Ever got annoyed at how slow some websites are and their page speed? So do we. In fact, so do a lot of people, and I bet you’re one of them too.
For every second a website visitor waits for a website to load, your conversion rate decreases by 7%. On top of that, you’ll also experience 11% fewer pageviews and a decrease in customer satisfaction by 16%.
You’ll probably not be going to local pub bragging about these numbers. But certainly gives some food for thought. Can you say that you enjoy waiting in a long queue to pay? Probably not, and it’s the same online when your page load speeds are excruciating slow.
So what can you do to make sure you’re not losing out on potential customers? Here are five you can do to optimize your page loading speeds.
How To Optimize Your Page Loading Speeds
1. Optimize Your Images
The primary cause of slow page loading speeds is images. Unoptimized images are full-sized, which means they occupy loads of megabytes on your website, causing painfully slow loading speeds for your website visitors.
To optimize your images and their file size, you’ll want to do the following:
- Resize them to reduce the file size
- Reduce the image quality to 80% – still looks the same as 100% quality
- Use the right image format
Which image format to use?
- JPEG: Best for images with lots of colours and gradients
- PNG: Ideal for when transparency is a must and for images such as logos
- GIF: Perfect for images with solid and limited colours. They can be saved with transparent backgrounds and for short clips
Essentially, what this does is remove all the unnecessary characters from your code. This means all spaces, comments and code lines are removed without affecting the functionality – yet significantly improving your website’s loading speed.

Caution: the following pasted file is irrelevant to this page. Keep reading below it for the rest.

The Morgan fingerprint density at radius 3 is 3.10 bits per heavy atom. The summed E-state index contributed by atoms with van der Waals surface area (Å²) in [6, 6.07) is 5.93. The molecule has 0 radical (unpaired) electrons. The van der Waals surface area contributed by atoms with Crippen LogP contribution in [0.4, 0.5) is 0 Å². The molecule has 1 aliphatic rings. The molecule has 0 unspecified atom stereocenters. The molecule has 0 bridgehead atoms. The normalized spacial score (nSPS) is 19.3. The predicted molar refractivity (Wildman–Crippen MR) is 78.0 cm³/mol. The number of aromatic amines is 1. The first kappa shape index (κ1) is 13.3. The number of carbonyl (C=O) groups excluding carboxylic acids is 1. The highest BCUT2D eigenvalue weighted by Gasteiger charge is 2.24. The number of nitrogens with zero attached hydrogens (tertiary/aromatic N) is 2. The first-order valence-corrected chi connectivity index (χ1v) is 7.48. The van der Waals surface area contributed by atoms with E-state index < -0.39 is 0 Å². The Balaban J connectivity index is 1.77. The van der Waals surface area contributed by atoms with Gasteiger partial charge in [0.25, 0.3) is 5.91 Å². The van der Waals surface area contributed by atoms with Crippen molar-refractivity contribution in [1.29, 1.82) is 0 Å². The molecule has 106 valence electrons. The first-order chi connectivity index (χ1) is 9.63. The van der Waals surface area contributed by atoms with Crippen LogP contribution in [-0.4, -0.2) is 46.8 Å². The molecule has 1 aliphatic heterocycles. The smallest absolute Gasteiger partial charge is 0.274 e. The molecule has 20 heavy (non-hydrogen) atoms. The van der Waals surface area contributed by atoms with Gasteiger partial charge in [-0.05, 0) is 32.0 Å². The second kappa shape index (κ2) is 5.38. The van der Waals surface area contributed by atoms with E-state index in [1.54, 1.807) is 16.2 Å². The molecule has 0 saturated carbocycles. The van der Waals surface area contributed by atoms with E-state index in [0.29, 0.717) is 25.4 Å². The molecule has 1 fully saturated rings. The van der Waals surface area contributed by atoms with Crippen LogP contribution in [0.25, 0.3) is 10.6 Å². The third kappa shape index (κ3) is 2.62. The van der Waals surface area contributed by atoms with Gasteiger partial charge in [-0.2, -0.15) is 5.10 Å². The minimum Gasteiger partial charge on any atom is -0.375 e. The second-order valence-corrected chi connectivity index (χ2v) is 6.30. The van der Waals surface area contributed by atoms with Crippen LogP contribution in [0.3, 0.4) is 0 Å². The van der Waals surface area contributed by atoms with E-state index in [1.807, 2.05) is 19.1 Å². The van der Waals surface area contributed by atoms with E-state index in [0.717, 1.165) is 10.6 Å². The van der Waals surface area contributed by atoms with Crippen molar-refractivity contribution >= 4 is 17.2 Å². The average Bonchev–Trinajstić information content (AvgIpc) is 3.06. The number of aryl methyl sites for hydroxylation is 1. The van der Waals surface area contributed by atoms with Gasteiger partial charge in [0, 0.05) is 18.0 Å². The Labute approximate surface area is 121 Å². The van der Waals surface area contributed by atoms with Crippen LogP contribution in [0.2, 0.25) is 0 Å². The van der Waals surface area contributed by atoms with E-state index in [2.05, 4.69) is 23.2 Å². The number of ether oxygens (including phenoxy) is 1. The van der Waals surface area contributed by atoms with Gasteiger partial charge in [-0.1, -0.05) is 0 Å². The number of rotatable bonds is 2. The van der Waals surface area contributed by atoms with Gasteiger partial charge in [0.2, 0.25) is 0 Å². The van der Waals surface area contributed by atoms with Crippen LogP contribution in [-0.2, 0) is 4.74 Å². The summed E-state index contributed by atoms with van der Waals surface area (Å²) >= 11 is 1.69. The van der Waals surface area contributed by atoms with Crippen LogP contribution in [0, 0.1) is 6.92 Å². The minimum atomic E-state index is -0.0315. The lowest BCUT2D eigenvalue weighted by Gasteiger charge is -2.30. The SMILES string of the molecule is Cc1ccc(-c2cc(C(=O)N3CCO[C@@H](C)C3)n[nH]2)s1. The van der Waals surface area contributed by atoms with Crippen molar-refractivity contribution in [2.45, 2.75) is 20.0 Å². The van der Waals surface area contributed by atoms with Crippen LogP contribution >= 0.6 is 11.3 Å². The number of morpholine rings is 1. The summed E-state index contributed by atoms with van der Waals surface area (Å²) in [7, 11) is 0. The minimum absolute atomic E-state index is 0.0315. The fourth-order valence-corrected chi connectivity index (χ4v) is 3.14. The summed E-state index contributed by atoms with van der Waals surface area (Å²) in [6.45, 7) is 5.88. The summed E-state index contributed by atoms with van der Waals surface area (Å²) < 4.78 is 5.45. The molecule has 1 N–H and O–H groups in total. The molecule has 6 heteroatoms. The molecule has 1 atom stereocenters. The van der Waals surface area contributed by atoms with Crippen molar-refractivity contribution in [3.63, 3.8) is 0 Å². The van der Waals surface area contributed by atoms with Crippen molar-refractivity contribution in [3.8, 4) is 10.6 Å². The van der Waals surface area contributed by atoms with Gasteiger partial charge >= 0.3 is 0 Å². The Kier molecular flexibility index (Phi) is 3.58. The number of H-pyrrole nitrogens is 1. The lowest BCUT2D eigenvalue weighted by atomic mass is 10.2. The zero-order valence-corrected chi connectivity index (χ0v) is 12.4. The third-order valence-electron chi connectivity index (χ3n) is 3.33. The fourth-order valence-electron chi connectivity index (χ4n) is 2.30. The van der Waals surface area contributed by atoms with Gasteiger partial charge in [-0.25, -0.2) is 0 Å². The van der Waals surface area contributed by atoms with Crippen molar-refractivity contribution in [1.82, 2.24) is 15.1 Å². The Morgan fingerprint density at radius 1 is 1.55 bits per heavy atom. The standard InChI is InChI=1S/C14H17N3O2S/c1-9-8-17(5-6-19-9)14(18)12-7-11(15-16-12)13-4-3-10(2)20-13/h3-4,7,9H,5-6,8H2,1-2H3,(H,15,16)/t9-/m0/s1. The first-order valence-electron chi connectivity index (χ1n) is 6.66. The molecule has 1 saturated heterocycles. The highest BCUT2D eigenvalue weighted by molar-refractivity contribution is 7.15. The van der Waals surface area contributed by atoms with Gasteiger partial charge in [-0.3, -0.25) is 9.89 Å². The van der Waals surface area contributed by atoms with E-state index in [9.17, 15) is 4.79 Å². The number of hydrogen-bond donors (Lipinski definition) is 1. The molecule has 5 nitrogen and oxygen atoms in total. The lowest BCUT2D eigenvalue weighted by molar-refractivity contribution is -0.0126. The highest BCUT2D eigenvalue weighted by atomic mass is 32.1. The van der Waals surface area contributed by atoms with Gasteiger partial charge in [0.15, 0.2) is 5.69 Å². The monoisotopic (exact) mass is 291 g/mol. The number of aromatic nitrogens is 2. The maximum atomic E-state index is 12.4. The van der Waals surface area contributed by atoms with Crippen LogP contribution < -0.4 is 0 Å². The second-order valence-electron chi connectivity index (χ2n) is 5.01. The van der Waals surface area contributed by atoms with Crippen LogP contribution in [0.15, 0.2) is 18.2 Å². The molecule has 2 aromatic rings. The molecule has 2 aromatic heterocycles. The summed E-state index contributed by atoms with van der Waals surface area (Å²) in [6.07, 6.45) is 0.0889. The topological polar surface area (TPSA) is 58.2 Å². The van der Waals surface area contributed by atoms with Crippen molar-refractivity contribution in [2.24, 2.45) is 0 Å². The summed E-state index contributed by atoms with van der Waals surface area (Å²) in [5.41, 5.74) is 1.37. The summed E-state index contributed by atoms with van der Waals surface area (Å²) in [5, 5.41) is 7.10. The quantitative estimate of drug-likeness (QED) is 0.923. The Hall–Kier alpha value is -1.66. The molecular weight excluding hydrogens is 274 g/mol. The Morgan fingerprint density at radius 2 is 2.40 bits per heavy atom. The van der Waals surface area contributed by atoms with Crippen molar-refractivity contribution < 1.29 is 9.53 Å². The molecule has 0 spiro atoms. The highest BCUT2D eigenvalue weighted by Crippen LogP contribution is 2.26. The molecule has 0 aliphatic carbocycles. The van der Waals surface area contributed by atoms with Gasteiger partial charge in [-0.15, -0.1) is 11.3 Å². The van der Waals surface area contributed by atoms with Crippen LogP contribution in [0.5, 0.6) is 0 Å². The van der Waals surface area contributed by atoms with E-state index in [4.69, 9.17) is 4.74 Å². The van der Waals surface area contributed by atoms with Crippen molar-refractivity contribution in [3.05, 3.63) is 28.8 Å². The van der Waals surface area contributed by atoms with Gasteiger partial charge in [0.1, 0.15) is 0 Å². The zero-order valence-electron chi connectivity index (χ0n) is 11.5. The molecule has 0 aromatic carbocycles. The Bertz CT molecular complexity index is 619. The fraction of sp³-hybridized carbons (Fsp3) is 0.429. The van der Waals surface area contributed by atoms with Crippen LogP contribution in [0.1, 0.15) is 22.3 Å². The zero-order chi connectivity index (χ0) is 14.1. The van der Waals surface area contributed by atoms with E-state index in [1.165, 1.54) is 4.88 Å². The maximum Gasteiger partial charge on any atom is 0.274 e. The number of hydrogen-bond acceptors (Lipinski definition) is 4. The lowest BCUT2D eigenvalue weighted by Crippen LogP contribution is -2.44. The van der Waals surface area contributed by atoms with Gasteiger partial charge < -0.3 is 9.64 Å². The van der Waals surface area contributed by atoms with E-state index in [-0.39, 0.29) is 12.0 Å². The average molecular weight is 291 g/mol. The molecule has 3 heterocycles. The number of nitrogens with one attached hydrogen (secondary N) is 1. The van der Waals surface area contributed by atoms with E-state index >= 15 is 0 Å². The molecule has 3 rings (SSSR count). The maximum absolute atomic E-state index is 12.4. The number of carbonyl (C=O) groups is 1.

You could also use a Preprocessor to automate tasks like this. Here are some you might want to check for minifying your code:
3. Enable Browser Caching
If you’re a first-time visitor to a website, your browser needs to download all the data and files for it to display the content. However, by enabling browser caching, previously downloaded resources are stored locally which reduces the amount of data transferred over the web. This also ensures faster loading speeds for returning visitors.
To leverage and enable browser caching, you can specify an expiry date in the HTTP headers for files to be loaded locally.
One example could be telling browsers to store images and your stylesheet in its cache to make your web pages load faster.
4. Enable Compression
The latest browsers support gzip compression, which is excellent as it can reduce the transfer time of your files by a whopping 90%!
Compression reduces the time needed to download the files from your website and the data usage of your browser. This dramatically reduces the time to first render of your web pages.
Gzip support can be in found in some content management systems (CMS), which only needs to be enabled in the setting. Plugins and extensions can also be used depending on your CMS.
You could use the code below from the good folks at Moz) and insert it into your .htaccess file.
AddOutputFilterByType DEFLATE text/plain
AddOutputFilterByType DEFLATE text/html
AddOutputFilterByType DEFLATE text/xml
AddOutputFilterByType DEFLATE text/css
AddOutputFilterByType DEFLATE application/xml
AddOutputFilterByType DEFLATE application/xhtml+xml
AddOutputFilterByType DEFLATE application/rss+xml
Compressing certain file types can be done with this extension:
The first thing you see when visiting a website is the content above the fold. Now imagine the content there being delayed from rendering because it has to wait for other resources to load – certainly not the best user experience.
To make the above the fold content load immediately, identify what’s blocking the render. If they are external resources, you may want to insert them directly into your HTML through inlining, to improve your page loading speeds.
To measure your website’s speed, check out: Google PageSpeed Insights
This tells you how fast your website loads on mobile and desktop devices, and also give you additional tips to optimize your page loading speeds.
Pingdom is another great tool to have a look at. It lists all the HTTP requests and their loading speed so you can see what’s slowing you down.